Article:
Up on Gravity Hill showcases METZ’s versatility

Up On Gravity Hill might be a masterclass in how an album’s production can completely dictate our perception of an artist. For the uninitiated, METZ are a noisy trio of punkers who hail from the Canadian capital of Ottawa and have never had a line-up change!

From the late 2000s, the band turned local basements and clubs into saunas with their visceral and adrenaline-spiking lo-fi postpunk, and the rest of the world finally got to hear it for themselves when their self-titled debut was released on Sub Pop in 2012.

With a steady release of a new studio album every couple of years, Up on Gravity Hill marks the band’s fifth. By their admission, this album is set to mark a new era of METZ. Yes, each succeeding release up until now demonstrated expansion and experimentation on the band’s established sound, but Gravity takes it to the nth degree.

The album is purposefully more cinematic, pensive, and, dare I say, beautiful than the band’s previous releases. The band say they “begun exploring ways to turn abrasiveness into atmospherics,” resulting from the members’ expanding palette as listeners and songwriters and a maturing ability to express frustration in a more sapient manner.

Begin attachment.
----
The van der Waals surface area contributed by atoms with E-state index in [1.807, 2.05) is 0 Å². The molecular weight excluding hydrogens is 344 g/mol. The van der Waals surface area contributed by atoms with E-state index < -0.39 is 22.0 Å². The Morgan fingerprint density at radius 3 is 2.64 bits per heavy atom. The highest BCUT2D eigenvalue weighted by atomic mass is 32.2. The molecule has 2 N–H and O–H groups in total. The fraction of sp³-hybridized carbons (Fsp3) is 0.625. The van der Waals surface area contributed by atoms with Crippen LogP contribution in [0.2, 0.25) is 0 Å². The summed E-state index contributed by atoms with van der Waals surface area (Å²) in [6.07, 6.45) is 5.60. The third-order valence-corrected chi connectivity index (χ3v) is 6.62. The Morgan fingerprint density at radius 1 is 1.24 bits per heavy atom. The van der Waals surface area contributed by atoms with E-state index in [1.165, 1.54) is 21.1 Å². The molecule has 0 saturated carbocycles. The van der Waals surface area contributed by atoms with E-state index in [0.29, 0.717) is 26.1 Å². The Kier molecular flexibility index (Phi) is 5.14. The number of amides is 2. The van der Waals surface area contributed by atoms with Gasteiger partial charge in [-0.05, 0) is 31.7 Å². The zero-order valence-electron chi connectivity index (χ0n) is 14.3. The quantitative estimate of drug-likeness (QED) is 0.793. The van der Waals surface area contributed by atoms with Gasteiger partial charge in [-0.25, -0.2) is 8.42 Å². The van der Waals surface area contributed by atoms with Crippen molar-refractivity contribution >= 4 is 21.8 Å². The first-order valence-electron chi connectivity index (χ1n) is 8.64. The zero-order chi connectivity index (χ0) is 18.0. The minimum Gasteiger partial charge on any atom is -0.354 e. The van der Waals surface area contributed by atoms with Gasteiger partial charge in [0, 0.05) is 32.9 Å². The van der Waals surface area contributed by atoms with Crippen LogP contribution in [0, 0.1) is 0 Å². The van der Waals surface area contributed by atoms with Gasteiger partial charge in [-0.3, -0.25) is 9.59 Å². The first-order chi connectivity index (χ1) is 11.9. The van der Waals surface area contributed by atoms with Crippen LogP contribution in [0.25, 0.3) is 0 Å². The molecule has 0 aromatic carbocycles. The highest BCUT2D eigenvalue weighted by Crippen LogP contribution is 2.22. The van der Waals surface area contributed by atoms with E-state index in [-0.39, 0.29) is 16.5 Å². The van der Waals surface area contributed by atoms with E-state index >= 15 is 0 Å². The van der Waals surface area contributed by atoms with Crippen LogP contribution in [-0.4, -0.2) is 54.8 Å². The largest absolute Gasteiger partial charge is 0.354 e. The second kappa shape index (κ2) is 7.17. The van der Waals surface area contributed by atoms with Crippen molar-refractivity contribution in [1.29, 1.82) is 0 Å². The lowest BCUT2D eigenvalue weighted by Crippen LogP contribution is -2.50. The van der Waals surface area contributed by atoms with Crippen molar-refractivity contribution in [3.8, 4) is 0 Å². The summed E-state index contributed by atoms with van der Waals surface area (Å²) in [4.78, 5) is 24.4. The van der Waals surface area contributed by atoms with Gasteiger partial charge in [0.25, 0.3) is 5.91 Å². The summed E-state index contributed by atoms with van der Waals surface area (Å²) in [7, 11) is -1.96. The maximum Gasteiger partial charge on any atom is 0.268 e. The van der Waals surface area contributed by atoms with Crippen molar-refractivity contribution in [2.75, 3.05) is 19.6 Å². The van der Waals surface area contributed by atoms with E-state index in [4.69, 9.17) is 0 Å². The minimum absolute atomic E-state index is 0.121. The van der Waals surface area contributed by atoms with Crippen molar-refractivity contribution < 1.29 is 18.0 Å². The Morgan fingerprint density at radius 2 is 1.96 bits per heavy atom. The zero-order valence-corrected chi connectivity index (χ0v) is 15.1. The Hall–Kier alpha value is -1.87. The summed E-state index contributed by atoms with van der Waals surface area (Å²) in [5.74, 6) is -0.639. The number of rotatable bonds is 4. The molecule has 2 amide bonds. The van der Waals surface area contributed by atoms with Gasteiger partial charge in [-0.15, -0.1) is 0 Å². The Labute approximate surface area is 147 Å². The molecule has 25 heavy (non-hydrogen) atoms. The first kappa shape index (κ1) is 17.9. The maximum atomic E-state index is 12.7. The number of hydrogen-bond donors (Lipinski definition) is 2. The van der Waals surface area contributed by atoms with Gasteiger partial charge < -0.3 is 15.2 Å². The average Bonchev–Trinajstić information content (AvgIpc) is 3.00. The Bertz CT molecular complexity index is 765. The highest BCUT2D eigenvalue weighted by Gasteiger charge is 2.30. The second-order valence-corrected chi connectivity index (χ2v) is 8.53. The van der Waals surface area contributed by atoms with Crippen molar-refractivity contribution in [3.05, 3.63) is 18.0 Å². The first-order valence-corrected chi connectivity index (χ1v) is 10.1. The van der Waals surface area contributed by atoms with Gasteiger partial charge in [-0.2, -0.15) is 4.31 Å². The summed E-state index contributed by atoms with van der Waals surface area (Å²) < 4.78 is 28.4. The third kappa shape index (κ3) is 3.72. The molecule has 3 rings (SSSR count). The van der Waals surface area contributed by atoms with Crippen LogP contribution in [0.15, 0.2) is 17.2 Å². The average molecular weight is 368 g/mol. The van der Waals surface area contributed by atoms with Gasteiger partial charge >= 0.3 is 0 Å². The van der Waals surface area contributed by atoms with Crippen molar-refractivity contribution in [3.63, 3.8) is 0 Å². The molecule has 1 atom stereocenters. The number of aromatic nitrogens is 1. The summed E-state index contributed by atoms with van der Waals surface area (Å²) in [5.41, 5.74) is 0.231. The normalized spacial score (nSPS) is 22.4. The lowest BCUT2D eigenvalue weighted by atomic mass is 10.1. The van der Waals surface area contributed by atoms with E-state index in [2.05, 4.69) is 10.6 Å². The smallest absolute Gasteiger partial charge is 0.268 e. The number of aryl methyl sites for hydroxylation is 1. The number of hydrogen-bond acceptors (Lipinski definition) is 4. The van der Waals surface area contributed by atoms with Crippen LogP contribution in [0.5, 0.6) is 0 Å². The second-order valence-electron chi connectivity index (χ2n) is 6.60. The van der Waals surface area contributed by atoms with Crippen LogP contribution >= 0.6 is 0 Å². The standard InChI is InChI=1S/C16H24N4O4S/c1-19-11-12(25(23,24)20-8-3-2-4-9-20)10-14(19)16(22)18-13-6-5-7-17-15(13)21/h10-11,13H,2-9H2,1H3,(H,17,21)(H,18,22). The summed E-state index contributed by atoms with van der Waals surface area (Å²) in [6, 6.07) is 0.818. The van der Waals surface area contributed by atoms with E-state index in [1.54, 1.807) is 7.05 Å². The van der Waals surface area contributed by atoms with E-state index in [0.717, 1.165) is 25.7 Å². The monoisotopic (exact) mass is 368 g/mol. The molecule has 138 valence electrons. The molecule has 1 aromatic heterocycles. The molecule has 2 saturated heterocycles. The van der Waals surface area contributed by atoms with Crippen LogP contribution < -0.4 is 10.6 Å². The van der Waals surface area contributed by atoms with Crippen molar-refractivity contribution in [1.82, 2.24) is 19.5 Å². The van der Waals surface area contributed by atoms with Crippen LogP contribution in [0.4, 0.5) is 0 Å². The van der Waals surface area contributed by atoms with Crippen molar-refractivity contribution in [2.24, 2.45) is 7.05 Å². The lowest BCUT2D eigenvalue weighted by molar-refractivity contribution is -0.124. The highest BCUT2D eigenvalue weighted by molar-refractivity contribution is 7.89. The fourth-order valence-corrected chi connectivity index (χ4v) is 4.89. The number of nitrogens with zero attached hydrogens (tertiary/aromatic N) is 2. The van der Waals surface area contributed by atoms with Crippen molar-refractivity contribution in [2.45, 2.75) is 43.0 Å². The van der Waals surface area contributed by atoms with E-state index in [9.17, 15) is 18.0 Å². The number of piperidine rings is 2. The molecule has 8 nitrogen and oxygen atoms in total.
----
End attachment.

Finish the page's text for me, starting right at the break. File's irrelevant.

Like their previous album, Gravity is co-produced by the band and Seth Manchester, and extrapolates what METZ can be. I think fans’ expectations were skilfully tested by the first single released, “Entwined (Street Light Buzz),” which was a wise choice as it’s the best song on the album. It features pop melodies and an addicting looping guitar hook but is also vulnerably sad and marks the first time the band has ever almost made me cry. The second single released was the album’s closer, “Light Your Way Home,” which is a gaze-infused, sad-but-hopeful tune featuring Black Mountain’s Amber Webber.

But even the album’s intro, “No Reservation/Love Comes Crashing,” which – along with tracks like “Wound Tight” and “Never Still Again” – offers some familiarity to fans, is still more polished and cleaner than ever before, with vocals pushed to the front, as Alex Edkins is trying to engage the listener in what he has to say.

Up on Gravity Hill showcases METZ’s versatility as musicians and songwriters like nothing else in their discography thus far. With gothic, new wave, indie, and pop elements, there are many new sides to them on display here, and I hope fans are receptive to it because it’s one of their best.